How to Write A Character With ADHD in Your Fiction

How to Write A Character With ADHD in Your Fiction

 

This post was developed via a partnership with BetterHelp.

 

When it comes to developing your characters, you want to make sure they’re as genuine as possible. Whether this is through their dialogue, actions, or description, staying true to your vision is important. However, it’s also important to ensure that if you’re writing characters with physical and mental conditions, you’re also portraying them realistically. Relying on stereotypes and stigmas can be harmful to your readers with similar conditions. In addition, if you’re a writer that’s trying to develop a character with a condition that you also live with, it’s necessary to develop a full picture from others that have the condition since everyone’s experiences can vary. As the author, it’s a great practice to conduct research and dive into the depths of a condition in order to write as authentically as possible. 

Understanding ADHD

Attention Deficit Hyperactivity Disorder, more commonly known as ADHD, is a neurodevelopmental disorder that affects about 10% of children in the United States. Each case affects a person differently and can be influenced by genetics, their environment, and other mental health conditions. The most common symptoms are restless or hyperactive behavior, difficulty concentrating, and disruptive or impulsive behavior. However, doctors have stressed that just because a child may be hyperactive and energetic, this doesn’t necessarily mean they have ADHD; preemptively putting a label on a child can lead to difficulty in growth and even problematic situations at home, in school, and in their social life.

 

When writing a character that has ADHD, it’s important to research both common and lesser-known symptoms, treatments, and realities of individuals that have the condition. Even if you, the author, have or know someone with ADHD, each situation is different and there are a number of ways a person may act because of the condition. As such, you need to explore your character’s personality, reactions, and reasoning abilities and consider how ADHD can influence these decisions and their reality.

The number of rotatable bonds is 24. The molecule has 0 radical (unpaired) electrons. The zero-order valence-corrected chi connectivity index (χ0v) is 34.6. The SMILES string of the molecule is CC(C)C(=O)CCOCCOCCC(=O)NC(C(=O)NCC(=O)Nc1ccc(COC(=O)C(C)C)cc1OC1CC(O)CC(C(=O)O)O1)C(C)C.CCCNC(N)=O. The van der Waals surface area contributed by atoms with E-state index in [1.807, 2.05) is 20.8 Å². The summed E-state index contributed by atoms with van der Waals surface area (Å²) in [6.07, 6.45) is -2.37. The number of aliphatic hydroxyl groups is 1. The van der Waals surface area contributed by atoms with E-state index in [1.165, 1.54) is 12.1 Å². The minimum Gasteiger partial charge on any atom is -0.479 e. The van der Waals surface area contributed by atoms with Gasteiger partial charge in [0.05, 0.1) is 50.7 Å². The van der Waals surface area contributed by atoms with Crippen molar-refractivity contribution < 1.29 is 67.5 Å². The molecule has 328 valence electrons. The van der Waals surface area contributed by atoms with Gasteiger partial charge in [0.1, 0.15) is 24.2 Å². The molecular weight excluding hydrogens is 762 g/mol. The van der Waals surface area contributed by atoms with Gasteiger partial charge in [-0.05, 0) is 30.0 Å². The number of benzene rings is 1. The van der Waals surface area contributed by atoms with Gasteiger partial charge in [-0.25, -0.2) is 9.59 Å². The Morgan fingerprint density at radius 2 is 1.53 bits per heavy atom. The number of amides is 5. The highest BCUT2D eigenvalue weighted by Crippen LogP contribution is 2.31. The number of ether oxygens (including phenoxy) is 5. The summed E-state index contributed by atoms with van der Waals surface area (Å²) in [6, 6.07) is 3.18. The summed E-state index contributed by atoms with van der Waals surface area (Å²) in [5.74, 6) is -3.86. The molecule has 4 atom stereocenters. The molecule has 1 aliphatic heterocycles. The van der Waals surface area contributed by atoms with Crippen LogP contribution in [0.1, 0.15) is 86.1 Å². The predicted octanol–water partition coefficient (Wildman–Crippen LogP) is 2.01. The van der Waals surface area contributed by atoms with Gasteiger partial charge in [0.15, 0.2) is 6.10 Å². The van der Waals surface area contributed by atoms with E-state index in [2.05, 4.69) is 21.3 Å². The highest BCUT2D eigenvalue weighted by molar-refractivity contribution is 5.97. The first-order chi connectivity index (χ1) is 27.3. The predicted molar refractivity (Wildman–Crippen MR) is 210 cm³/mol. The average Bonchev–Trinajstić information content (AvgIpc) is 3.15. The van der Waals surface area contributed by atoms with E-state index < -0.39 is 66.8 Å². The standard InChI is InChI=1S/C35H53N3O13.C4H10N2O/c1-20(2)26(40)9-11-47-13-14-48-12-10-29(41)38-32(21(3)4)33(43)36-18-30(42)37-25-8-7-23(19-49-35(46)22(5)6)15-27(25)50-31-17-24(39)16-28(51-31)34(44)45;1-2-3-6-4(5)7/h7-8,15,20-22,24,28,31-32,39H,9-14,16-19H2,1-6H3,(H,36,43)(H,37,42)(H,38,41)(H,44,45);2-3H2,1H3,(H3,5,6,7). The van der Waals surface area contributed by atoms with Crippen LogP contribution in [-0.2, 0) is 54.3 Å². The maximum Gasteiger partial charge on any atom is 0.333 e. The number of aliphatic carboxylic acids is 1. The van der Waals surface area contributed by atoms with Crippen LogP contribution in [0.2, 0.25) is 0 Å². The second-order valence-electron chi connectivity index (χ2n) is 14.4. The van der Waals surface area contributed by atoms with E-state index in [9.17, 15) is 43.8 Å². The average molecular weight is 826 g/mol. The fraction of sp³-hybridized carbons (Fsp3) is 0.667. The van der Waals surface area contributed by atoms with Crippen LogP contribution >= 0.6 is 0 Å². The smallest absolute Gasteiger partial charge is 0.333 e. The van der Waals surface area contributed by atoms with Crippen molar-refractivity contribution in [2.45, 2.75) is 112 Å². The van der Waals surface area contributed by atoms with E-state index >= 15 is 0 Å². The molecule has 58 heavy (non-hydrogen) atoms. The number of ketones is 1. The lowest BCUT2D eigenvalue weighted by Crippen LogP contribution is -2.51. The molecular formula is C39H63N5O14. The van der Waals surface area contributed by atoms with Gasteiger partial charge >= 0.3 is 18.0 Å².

Avoid Tropes

Leaning into stigmas and stereotypes can not only come off as poor writing but it may also contribute to the negativity or limitations surrounding a condition you’re writing about. Although the conversation surrounding ADHD in children and adults has become more widely accepted in recent years, there are still a lot of inaccurate portrayals of the condition in the media. In popular young adult series, like Rick Riordan’s Percy Jackson, ADHD is portrayed as a gift that doesn’t need to be regulated and almost villainizes treatment and medication. However, creating a narrative that seeking beneficial treatment and finding coping mechanisms for the challenging aspects of a mental health condition upholds harmful stigmas.

 

You can conduct research to find the best way to portray your character with ADHD. Consult friends, family members, and mental health care professionals to learn more about common experiences, side effects, and negative stereotypes to build up a realistic individual in your story. Consider what kind of difficulties they may go through while also looking at how ADHD can contribute to their strengths. Many traits can be both a challenge and a benefit for these individuals. For example, hyper fixating on a topic can help them to focus on preparing for an upcoming competition, but it will also lead them to neglect other important tasks or people around them. Find the balance that fits with your plot and the needs of the story. 

Your Writing Capabilities

Building a character is already a challenging task for many writers. The additional mental or physical conditions you may try to touch on can contribute to this challenge as you learn how this can affect the story and the relationship this character has with others. However, on the surface, you can treat this trait like most of the rest of your character’s personality. If this individual has mental health conditions that influence their reactions and decisions, do your research to better understand what those reactions would be. While it’s important to keep in mind that negative stereotypes could be harmful to your audience, this doesn’t mean you should disregard common symptoms and shared experiences. 

 

Consider how you would write a character from another culture: you need to do research, potentially talk to others in the culture, and create realistic situations where the character’s decisions may be impacted. On the other hand, you don’t want to overplay any tropes or create unrealistic expectations. In a similar sense, your character’s mental health conditions should be treated similarly. As an author, you have a responsibility to portray these conditions accurately and honestly. Write from what you’ve learned, take in any feedback, and build your character with your best writing ability. 

 

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